The Routledge Companion to Photography Theory  book cover
1st Edition

The Routledge Companion to Photography Theory

ISBN 9781138845770
Published November 25, 2019 by Routledge
474 Pages

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USD $270.00

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Book Description

With newly commissioned essays by some of the leading writers on photography today, this companion tackles some of the most pressing questions about photography theory’s direction, relevance, and purpose.

This book shows how digital technologies and global dissemination have radically advanced the pluralism of photographic meaning and fundamentally transformed photography theory. Having assimilated the histories of semiotic analysis and post-structural theory, critiques of representation continue to move away from the notion of original and copy and towards materiality, process, and the interdisciplinary. The implications of what it means to ‘see’ an image is now understood to encompass, not only the optical, but the conceptual, ethical, and haptic experience of encountering an image. The 'fractal' is now used to theorize the new condition of photography as an algorithmic medium and leads us to reposition our relationship to photographs and lend nuances to what essentially underlies any photography theory — that is, the relationship of the image to the real world and how we conceive what that means.

Diverse in its scope and themes, The Routledge Companion to Photography Theory is an indispensable collection of essays and interviews for students, researchers, and teachers. The volume also features extensive images, including beautiful colour plates of key photographs.

Table of Contents

List of figures

List of plates

List of contributors


Mark Durden and Jane Tormey


1. Feeling in photography, the affective turn, and the history of emotions

Thy Phu, Elspeth H. Brown, and Andrea Noble

2. Jacques Rancière: aesthetics and photography

David Bate

3. Ambiguity, accident, audience: Minor White’s photographic theory

Todd Cronan

4. Testing humanism: the transactions of contemporary documentary photography

Mark Durden

5. Jeff Wall speaks with David Campany

Jeff Wall and David Campany

6. Deleuze and the simulacrum: simulation and semblance in Public Order

Sandra Plummer

7. Five versions of the photographic act: archival logic in the work of Andrea Robbins and Max Becher

Shep Steiner

8. Jean Baudrillard’s photography—a vision of his own strange world

Gerry Coulter

9. Visual episodic memory and the neurophenomenology of digital photography

Jill Bennett


10. Seeing the public image anew: photography exhibitions and civic spectatorship

 Robert Hariman and John Louis Lucaites

11. Still images on the move: theoretical challenges and future possibilities

Marta Zarzycka

12. Interview with Ariella Azoulay

Ariella Azoulay and Justin Carville

13. Human rights practice and visual violations

Ruthie Ginsburg

14. Love the bomb: picturing nuclear explosion

Paula Rabinowitz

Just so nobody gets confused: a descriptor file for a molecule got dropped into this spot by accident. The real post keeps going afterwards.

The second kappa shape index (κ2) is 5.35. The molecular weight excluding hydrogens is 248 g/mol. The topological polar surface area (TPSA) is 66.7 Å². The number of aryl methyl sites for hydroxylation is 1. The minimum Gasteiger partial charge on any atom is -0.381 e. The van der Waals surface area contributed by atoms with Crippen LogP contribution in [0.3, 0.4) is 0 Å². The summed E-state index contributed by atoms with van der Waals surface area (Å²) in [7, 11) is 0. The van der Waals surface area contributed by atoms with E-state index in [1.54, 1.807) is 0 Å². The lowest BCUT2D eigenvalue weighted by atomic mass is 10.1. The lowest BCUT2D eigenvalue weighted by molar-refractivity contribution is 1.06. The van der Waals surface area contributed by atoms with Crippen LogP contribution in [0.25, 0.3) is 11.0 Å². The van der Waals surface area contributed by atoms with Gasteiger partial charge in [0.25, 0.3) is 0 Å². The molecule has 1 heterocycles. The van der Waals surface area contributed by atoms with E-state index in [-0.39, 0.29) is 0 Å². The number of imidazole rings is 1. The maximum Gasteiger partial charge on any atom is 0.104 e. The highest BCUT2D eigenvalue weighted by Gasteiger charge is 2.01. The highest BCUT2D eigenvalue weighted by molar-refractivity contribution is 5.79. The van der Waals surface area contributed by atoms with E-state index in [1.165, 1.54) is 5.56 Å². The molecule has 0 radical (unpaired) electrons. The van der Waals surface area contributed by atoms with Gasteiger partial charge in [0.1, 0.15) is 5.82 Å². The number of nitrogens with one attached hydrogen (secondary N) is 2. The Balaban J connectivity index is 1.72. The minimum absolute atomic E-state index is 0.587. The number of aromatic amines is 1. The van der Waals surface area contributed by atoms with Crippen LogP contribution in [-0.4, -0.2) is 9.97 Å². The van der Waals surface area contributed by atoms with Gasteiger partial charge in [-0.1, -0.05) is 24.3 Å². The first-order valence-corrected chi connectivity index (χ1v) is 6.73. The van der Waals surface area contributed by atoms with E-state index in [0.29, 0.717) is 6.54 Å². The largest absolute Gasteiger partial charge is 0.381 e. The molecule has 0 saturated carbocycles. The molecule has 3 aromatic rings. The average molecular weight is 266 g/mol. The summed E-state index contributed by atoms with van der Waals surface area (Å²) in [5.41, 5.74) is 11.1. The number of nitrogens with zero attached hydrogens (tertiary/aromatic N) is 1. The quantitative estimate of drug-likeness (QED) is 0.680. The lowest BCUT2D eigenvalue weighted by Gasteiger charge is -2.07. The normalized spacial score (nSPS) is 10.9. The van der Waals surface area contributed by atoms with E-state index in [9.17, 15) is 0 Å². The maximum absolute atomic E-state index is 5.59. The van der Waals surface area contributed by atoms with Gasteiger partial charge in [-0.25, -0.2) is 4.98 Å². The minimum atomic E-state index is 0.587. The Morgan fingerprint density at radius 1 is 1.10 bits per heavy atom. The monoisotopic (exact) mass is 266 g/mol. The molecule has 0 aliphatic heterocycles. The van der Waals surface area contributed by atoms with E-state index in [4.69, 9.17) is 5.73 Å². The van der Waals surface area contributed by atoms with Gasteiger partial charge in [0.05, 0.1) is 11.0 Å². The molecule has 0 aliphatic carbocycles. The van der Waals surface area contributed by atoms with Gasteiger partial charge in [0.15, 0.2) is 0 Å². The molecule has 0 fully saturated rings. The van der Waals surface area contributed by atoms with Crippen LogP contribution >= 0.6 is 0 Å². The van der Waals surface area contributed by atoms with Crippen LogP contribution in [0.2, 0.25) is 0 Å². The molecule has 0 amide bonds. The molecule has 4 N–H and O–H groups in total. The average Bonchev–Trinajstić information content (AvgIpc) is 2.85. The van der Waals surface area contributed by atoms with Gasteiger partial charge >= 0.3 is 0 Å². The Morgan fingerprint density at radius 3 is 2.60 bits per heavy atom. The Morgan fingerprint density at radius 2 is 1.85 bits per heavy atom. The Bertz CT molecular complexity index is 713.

15. Twice captured: the work of atrocity photography

Molly Rogers

16. Presenting the unrepresentable: confrontation and circumvention

Jane Tormey

17. The eco-anarchist potential of environmental photography: Richard Misrach and Kate Orff’s Petrochemical America

Conohar Scott

18. Counter-forensics and photography

Thomas Keenan


19. Derrida and photography theory

Malcolm Barnard

20. Image, affect, and autobiography: Roland Barthes’ photographic theory in light of his posthumous publications

Kathrin Yacavone

21. Ideation and photography: a critique of François Laruelle’s concept of abstraction

John Roberts

22. Fractal photography and the politics of invisibility

Daniel Rubinstein

23. Photographic apparatus in the era of tagshot culture

Mika Elo

24. Artistic representation and politics: an exchange between Victor Burgin and Hilde Van Gelder

Victor Burgin and Hilde Van Gelder

25. Decentering the photographer: authorship and digital photography

Daniel Palmer

26. Out of language: photographing as translating

Nancy Ann Roth

27. Habitual photography: time, rhythm, and temporalization in contemporary personal photography

Martin Hand and Ashley Scarlett


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Mark Durden is an artist, writer and academic. He has written extensively on contemporary art and photography. Recent books include Fifty Key Writers on Photography (2012) and Photography Today (2014). With Ian Brown and David Campbell, Durden regularly exhibits as part of the artist group Common Culture. With Campbell he also recently co-curated a number of substantial exhibitions on art and comedy: Double Act (Bluecoat, Liverpool and the MAC, Belfast in 2016) and The Laughable Enigma of Ordinary Life (Arquipélago, centro de artes contemporâneas, São Miguel in 2017). Durden is currently Professor of Photography and Director of the European Centre for Documentary Research at the University of South Wales, UK.

Jane Tormey is an Honorary Fellow of Loughborough University. Her writing focuses on the exchange of ideas between art practice and other disciplines, the conflict between aesthetics and political content, and the ways in which aesthetic traditions can be disturbed by and through photographic/filmic practices. Published work includes: "The Ghost in the Image" in Boelderl, Leisch-Kiesl (eds.) Die Zukunft gehört den Phantomen ([transcript], 2018); Photographic Realism: Late Twentieth-Century Aesthetics (2013) and Cities and Photography (2012). She is co-editor of Art, Politics and the Pamphleteer (forthcoming 2020) and the book series Radical Aesthetics-Radical Art.